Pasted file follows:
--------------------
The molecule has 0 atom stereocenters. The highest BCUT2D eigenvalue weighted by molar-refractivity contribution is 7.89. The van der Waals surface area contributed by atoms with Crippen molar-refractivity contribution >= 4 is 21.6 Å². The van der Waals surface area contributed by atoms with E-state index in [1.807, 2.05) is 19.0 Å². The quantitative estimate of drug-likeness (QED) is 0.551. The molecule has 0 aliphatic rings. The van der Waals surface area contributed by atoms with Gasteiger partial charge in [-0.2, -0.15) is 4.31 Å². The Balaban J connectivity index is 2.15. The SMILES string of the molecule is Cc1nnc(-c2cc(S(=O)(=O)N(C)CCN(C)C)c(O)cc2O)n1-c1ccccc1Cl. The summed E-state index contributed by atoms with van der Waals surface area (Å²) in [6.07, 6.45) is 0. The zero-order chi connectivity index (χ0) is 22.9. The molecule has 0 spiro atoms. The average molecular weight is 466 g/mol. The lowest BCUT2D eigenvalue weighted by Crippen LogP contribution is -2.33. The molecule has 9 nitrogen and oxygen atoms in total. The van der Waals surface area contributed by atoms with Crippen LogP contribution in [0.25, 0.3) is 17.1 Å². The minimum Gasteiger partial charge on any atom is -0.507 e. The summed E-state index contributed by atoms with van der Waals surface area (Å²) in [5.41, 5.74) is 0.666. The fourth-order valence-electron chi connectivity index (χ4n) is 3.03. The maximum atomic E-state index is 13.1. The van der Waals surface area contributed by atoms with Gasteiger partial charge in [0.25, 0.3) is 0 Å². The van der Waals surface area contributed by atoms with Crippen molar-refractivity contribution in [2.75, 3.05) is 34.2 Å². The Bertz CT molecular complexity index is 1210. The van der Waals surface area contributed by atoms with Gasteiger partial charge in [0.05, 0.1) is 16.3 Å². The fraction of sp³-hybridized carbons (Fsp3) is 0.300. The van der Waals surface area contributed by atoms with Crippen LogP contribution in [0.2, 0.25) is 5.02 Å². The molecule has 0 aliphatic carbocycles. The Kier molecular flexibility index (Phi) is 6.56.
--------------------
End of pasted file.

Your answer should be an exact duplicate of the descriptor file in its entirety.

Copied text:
The molecule has 0 atom stereocenters. The highest BCUT2D eigenvalue weighted by molar-refractivity contribution is 7.89. The van der Waals surface area contributed by atoms with Crippen molar-refractivity contribution >= 4 is 21.6 Å². The van der Waals surface area contributed by atoms with E-state index in [1.807, 2.05) is 19.0 Å². The quantitative estimate of drug-likeness (QED) is 0.551. The molecule has 0 aliphatic rings. The van der Waals surface area contributed by atoms with Gasteiger partial charge in [-0.2, -0.15) is 4.31 Å². The Balaban J connectivity index is 2.15. The SMILES string of the molecule is Cc1nnc(-c2cc(S(=O)(=O)N(C)CCN(C)C)c(O)cc2O)n1-c1ccccc1Cl. The summed E-state index contributed by atoms with van der Waals surface area (Å²) in [6.07, 6.45) is 0. The zero-order chi connectivity index (χ0) is 22.9. The molecule has 0 spiro atoms. The average molecular weight is 466 g/mol. The lowest BCUT2D eigenvalue weighted by Crippen LogP contribution is -2.33. The molecule has 9 nitrogen and oxygen atoms in total. The van der Waals surface area contributed by atoms with Crippen LogP contribution in [0.25, 0.3) is 17.1 Å². The minimum Gasteiger partial charge on any atom is -0.507 e. The summed E-state index contributed by atoms with van der Waals surface area (Å²) in [5.41, 5.74) is 0.666. The fourth-order valence-electron chi connectivity index (χ4n) is 3.03. The maximum atomic E-state index is 13.1. The van der Waals surface area contributed by atoms with Gasteiger partial charge in [0.25, 0.3) is 0 Å². The van der Waals surface area contributed by atoms with Crippen molar-refractivity contribution in [2.75, 3.05) is 34.2 Å². The Bertz CT molecular complexity index is 1210. The van der Waals surface area contributed by atoms with Gasteiger partial charge in [0.05, 0.1) is 16.3 Å². The fraction of sp³-hybridized carbons (Fsp3) is 0.300. The van der Waals surface area contributed by atoms with Crippen LogP contribution in [0.2, 0.25) is 5.02 Å². The molecule has 0 aliphatic carbocycles. The Kier molecular flexibility index (Phi) is 6.56.